Science Daily wrote:
Boy is given new skin thanks to gene therapy
A medical team has successfully treated a child suffering from extensive skin damage using transplants derived from genetically modified stem cells. The boy is a so-called butterfly child: he suffers from epidermolysis bullosa, a genetic skin disease that had destroyed approximately 80 percent of his epidermis.
Stem cell graft. Credit: Copyright Frank Jacobsen
A medical team at the Ruhr-Universität Bochum's burn unit and the Center for Regenerative Medicine at the University of Modena (Italy) were the first ever to successfully treat a child suffering from extensive skin damage using transplants derived from genetically modified stem cells. The boy is a so-called butterfly child: he suffers from epidermolysis bullosa, a genetic skin disease that had destroyed approximately 80 percent of his epidermis. After all established therapies had failed, the medical team from Bochum decided to try an experimental approach: they transplanted skin derived from genetically modified stem cells onto the wound surfaces. Thanks to the successful therapy, the boy is now -- two years after the treatment -- able to participate in his family's life and social life. The scientists published their report in Nature.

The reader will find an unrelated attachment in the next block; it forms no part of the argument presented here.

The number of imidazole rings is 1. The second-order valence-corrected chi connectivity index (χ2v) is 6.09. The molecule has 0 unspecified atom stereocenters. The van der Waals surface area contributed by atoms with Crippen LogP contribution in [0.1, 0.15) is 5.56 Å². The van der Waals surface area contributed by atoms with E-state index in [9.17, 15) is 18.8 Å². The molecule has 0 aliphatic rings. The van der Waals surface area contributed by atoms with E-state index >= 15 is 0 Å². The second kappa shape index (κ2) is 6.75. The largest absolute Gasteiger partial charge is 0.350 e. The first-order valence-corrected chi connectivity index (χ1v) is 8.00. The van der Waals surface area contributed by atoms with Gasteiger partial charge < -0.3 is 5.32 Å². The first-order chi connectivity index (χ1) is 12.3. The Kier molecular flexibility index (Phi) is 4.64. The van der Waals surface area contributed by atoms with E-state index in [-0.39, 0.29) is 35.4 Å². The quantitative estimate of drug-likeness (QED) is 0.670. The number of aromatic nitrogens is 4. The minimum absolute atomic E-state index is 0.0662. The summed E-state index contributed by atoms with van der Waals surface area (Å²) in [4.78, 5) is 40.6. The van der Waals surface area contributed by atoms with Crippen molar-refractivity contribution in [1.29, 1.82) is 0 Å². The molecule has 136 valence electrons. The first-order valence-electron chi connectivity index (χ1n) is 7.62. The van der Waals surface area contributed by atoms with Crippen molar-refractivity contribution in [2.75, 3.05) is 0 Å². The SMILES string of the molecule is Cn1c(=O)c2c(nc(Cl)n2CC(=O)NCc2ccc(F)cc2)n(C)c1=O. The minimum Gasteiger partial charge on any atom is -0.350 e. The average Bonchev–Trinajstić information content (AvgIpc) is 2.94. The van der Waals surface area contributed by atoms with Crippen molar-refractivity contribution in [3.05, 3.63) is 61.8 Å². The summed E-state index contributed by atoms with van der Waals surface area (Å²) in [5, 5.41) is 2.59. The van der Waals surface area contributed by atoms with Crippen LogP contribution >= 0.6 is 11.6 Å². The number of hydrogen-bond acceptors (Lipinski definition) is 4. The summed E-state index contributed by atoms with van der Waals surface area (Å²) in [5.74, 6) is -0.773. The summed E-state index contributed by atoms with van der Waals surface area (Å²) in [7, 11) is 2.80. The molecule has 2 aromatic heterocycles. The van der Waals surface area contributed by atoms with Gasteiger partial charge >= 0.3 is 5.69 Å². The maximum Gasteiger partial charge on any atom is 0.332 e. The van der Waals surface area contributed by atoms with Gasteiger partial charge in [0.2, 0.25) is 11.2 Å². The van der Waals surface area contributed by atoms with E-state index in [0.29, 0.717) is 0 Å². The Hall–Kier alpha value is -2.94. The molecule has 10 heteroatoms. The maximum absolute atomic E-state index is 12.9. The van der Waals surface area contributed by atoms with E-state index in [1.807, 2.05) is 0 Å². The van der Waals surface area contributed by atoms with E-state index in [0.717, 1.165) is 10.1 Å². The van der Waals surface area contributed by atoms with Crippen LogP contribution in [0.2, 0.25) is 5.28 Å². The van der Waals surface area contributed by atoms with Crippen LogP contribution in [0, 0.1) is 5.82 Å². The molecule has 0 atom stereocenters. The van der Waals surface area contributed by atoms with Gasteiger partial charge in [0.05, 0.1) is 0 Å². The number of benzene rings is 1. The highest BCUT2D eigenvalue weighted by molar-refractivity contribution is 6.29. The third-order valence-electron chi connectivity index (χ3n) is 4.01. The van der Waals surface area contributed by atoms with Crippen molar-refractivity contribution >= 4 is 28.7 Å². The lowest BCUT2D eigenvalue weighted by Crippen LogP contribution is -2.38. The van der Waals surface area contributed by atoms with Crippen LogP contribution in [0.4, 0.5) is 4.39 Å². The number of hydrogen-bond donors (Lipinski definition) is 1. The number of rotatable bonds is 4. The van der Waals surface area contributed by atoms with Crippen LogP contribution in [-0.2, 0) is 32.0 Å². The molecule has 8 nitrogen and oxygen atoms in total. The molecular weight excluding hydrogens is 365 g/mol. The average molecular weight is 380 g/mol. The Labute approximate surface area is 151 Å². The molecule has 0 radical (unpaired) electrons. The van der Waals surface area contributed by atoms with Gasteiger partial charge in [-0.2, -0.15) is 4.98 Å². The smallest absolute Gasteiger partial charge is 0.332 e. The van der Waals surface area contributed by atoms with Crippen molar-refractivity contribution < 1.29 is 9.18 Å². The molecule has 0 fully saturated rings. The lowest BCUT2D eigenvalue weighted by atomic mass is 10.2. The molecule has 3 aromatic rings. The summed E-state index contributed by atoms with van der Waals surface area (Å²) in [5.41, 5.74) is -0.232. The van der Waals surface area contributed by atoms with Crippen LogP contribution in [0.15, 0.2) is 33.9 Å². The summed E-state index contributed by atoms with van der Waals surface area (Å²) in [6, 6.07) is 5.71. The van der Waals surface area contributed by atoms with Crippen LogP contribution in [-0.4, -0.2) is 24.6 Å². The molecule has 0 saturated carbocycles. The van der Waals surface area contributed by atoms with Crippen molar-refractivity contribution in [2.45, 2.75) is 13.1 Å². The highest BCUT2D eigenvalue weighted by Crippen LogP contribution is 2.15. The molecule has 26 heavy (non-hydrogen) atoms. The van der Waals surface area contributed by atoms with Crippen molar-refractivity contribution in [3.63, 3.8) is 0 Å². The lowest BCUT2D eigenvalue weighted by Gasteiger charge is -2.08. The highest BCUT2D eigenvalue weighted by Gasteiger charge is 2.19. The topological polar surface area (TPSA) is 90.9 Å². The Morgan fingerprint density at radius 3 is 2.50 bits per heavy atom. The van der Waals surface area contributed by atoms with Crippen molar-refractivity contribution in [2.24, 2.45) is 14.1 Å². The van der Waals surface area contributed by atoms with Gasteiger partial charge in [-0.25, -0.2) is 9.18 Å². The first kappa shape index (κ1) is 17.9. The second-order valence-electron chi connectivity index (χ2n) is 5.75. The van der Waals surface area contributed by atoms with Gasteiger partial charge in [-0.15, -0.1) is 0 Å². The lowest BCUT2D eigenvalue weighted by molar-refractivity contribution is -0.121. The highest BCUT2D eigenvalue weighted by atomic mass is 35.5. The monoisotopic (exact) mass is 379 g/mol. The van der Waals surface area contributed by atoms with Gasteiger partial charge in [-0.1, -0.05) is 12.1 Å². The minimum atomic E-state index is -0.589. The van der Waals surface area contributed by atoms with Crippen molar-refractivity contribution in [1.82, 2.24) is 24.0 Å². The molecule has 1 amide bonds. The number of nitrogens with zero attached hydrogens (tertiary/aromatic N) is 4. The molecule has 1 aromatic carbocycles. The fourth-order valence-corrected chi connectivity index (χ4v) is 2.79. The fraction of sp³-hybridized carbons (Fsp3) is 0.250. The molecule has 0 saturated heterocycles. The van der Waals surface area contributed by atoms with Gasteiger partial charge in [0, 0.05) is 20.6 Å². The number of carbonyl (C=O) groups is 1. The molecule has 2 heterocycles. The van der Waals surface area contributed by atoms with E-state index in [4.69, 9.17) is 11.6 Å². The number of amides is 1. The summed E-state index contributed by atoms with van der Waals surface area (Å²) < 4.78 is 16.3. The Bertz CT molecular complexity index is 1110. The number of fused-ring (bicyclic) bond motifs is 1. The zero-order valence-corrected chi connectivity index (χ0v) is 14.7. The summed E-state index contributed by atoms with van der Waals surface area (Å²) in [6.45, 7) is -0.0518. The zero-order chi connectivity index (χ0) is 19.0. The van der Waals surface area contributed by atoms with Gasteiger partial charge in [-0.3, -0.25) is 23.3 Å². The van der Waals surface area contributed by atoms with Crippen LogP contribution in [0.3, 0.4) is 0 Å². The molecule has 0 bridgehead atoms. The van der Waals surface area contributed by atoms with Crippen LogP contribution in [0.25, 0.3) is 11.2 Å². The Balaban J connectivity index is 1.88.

Epidermolysis bullosa is the scientific name of a congenital skin disease that is currently considered to be incurable. Its underlying mechanism is a defect in protein-forming genes that are essential for skin regeneration. Even minor stress can result in blisters, wounds, and skin loss with scar formation. Depending on disease severity, internal organs may likewise be affected, leading to critical dysfunctions.